Senate passes pandemic response law after a year of wrangling


Senators have approved a new law giving the government wide-ranging powers to deal with a future pandemic after a year of political wrangling.

The new public health act replaces the emergency orders and temporary measures which health ministers used to contain the spread of coronavirus from February 2020.

The upper house voted by 49 to 24 to endorse the law proposed by health minister Ernst Kuipers, closing a legal gap that opened up last May, when senators refused to extend the temporary law that underpinned measures such as compulsory testing, school closures and a night curfew.

Shouts of “traitors” and “shame on you” rang down from the public galleries when the vote was confirmed on Tuesday evening.

Before December 2020, when the law was first passed, the government relied on local emergency powers to introduce and enforce social distancing measures.

Masks and quarantine

The new law authorises the health minister to introduce compulsory testing and quarantine during a pandemic, close venues such as shops, restaurants and theatres, and enforce social distancing and the wearing of face masks.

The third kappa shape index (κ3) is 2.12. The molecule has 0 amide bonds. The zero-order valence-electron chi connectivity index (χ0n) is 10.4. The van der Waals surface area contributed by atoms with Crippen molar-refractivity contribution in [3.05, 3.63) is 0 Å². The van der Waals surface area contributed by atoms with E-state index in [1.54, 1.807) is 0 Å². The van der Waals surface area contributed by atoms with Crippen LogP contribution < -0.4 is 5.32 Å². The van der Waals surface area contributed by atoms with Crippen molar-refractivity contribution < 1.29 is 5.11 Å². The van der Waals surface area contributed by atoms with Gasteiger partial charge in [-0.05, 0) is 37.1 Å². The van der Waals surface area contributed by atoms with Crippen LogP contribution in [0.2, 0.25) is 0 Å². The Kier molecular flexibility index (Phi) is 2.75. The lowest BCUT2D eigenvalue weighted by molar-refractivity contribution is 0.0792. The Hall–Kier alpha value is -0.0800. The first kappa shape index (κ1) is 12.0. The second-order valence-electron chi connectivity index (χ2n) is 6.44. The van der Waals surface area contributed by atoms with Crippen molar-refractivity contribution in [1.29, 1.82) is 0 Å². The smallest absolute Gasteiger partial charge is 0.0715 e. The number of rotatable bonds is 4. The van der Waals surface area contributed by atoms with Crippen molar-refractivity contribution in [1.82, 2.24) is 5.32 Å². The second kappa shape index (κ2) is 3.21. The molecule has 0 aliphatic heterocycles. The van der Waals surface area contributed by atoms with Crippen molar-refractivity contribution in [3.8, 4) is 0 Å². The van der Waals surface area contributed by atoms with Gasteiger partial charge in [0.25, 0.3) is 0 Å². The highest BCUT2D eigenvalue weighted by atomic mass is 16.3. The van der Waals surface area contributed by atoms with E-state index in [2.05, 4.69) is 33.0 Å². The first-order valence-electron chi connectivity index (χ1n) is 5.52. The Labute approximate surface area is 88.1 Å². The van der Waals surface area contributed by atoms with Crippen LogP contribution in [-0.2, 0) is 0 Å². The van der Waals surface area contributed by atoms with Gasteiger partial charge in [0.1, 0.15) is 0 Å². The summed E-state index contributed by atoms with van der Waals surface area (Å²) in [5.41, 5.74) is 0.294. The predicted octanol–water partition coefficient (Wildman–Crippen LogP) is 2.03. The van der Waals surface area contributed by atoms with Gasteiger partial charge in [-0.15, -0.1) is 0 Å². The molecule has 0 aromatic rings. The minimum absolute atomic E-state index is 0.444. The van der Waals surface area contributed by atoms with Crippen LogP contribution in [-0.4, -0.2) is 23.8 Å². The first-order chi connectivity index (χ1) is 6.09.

However, some of the more controversial rules, including overnight curfews and vaccination passes to gain access to venues, have been dropped from the legislation.

Senators had called on the cabinet to bring in a permanent legal framework when they voted against extending the temporary law last May. But some legislators also argued that ministers should wait until the measures taken during the pandemic had been evaluated.

Opposition parties ranging from Geert Wilders’s PVV to GroenLinks were also concerned that measures such as closing schools could still be introduced by the back door under a clause that allows the government to take “emergency powers” in extreme cases.

Health minister Ernst Kuipers confirmed that the option was available, but insisted the emergency powers would only be used in a “situation that undermines our society”.

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